The Supreme Court as it is currently comprised was stolen from the working people of the United States by the reactionary ruling-class forces that want an end to government regulation of industry. It is a uniquely undemocratic branch of government, and each member has extraordinary powers. Two-thirds of the court were nominated by presidents who had failed to win a majority of votes across the country. One of the proposed efforts to redress the imbalance is the Judiciary Act of 2021, which would add three seats. Others would go add 10 or more new members. The people’s movement needs to incorporate these demands going forward.
Also in the category of judicial restrictions on the voice of working people in government, through elections or otherwise, is the 2010 Citizens United v. FEC. This is the famous “corporations are people” case. Citizens United is a right-wing media company which produces right-wing media content. The company made a very negative and dubious “documentary” about Hillary Clinton, and the Federal Election Commission forbid it being aired too close to the primary election day. In its ruling, the Supreme Court overturned election restrictions that dated back more than a century. Corporations are now allowed to spend unlimited resources on election campaigns. It allowed for the establishment of super-PACs, political action committees that serve the wealthiest donors and that spend secret money through nonprofits that don’t disclose their donors.
As a result of the Citizens United ruling, the GOP in particular has benefited. A study in 2020 of election results by Abdul-Razzak, Prato, and Wolton found “strong evidence that these regulatory changes increase the electoral success of Republican candidates, thereby leading to more ideologically conservative legislatures.” They found the most evidence of pro-Republican effects of Citizens United where labor interests were weak and where corporate interest were closely aligned with the Republican Party.
In his minority opinion dissenting in the Citizens United case, Associate Justice John Paul Stevens declared that the court’s ruling represented “a rejection of the common sense of the American people, who have recognized a need to prevent corporations from undermining self government.”
“Despite the trappings of democracy, the U.S. government, like those of other imperialist countries, implements foreign policy as a direct instrument of monopoly capital, enabling the accumulation of capital for the monopolies” (Road to Socialism).
Of course, the ways that the U.S. ruling class reigns in the emerging power of the working class at home are numerous, two-faced, and often effective, and they are reinforced by an even more heavy-handed repression of democracy abroad. The U.S. undermines democratic outcomes in other countries by choosing to support certain candidates, by propaganda and misinformation, by violence and assassination. There’s abundant evidence of transnational corporate influence and CIA activity in the defeat of the Jamaican socialist prime minister, Michael Manley in 1980, and the installation of Reagan’s man Eddie Seaga. Recent reporting by the New York Times reveals the role of the banking industry in the centuries-long repression and impoverishment of the working class in Haiti. There are sadly innumerable examples.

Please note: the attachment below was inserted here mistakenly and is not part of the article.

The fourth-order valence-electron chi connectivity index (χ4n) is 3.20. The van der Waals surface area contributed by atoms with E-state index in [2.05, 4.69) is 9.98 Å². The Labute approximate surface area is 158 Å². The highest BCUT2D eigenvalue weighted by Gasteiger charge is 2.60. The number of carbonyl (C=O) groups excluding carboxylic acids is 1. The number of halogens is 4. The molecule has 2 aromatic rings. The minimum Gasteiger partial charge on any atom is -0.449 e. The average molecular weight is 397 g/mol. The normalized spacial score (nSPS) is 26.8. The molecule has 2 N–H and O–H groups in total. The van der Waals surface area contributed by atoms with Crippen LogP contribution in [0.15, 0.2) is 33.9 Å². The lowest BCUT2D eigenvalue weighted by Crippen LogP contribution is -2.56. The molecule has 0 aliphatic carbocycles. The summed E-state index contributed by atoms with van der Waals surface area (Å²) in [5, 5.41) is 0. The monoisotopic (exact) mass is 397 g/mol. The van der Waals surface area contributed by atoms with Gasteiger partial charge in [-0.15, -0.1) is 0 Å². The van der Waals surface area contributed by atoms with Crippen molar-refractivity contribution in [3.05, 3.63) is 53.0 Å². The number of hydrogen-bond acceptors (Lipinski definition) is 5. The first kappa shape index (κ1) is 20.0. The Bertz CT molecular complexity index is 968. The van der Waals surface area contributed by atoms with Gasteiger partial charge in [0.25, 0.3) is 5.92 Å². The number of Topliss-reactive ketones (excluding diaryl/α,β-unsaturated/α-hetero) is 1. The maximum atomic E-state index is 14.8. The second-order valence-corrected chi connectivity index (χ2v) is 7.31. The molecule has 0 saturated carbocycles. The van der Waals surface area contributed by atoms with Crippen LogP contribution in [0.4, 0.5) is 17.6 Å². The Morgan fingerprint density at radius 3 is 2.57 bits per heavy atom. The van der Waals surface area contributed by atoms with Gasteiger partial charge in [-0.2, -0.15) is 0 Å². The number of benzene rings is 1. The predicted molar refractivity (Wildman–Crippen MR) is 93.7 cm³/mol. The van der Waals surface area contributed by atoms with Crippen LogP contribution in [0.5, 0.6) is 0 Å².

The democratic struggle is a key one for the Communist Party and for the people’s movement more generally. While electing one over another candidate in a bourgeois democratic election may not bring on a miraculous socialist transformation, elections offer opportunities to build people’s coalitions to demand the voice of the majority in government, to enact policies that serve human needs and restore basic human rights. It is a truism that if voting in these elections didn’t matter, Republicans would not work so hard to take voting rights away. As we have seen in this review, they have an array of strategies that they have employed in the past and that we can continue to expect to see this year, in 2024, and beyond. We must organize to meet that challenge. There are several ways we can mobilize effectively: working with independent trade union and community-based political action organizations fighting for voting rights, for regulations that make it easier to vote, for fair district maps, and for greater numbers of registered voters.
Going beyond the election struggles of capitalist “democracy,” we need to keep our eyes on the prize of reversing the neoliberal slide downward, and attaining ever greater unity, autonomy, and political power of the working class. We need to struggle for labor rights, for livable wages, for bodily autonomy, and for rational climate policy.
Nour Abdul-Razzak, Carlo Prato, and Stephane Wolton, “After Citizens United: How Outside Spending Shapes American Democracy.” Electoral Studies 67, August 2020.
Richard Boyer and Herbert Morais, Labor’s Untold Story, 3rd ed. (UE, 1979).
CPUSA, The Road to Socialism Party Program, 2019.
Karl Marx and Friedrich Engels, The German Ideology.
Michael Omi and Howard Winant, Racial Formation in the United States (New York: Routledge, 2015).
Frances Fox Piven and Richard A. Cloward, “Does Voting Matter?” in Power: A Critical Reader, edited by Daniel Egan and Levon A. Chorbajian, 68–78, 2005.
Howard Zinn, A People’s History of the United States (New York: Harper Perennial, 2015 ).
Images: We the people, Move To Amend (Facebook); Reagan announcing he will fire PATCO air traffic controllers, White House, Wikipedia (public domain); Seattle teachers striker, Seattle Education Association (Facebook); Freedmen voting in New Orleans, 1867, Wikipedia (public domain); Pinkerton’s detectives escorting scabs during mining strike in Ohio, 1884, Wikipedia (public domain); Anti-union propaganda, Wikipedia (public domain); Gerrymandering protest, Stephen Melkisethian (CC BY-NC-ND 2.0); Anti-corporate-personhood bumpersticker, Move To Amend (Facebook).
Anita Waters is Professor Emerita of sociology at Denison University in Granville, Ohio, and an organizer for the CPUSA in Ohio.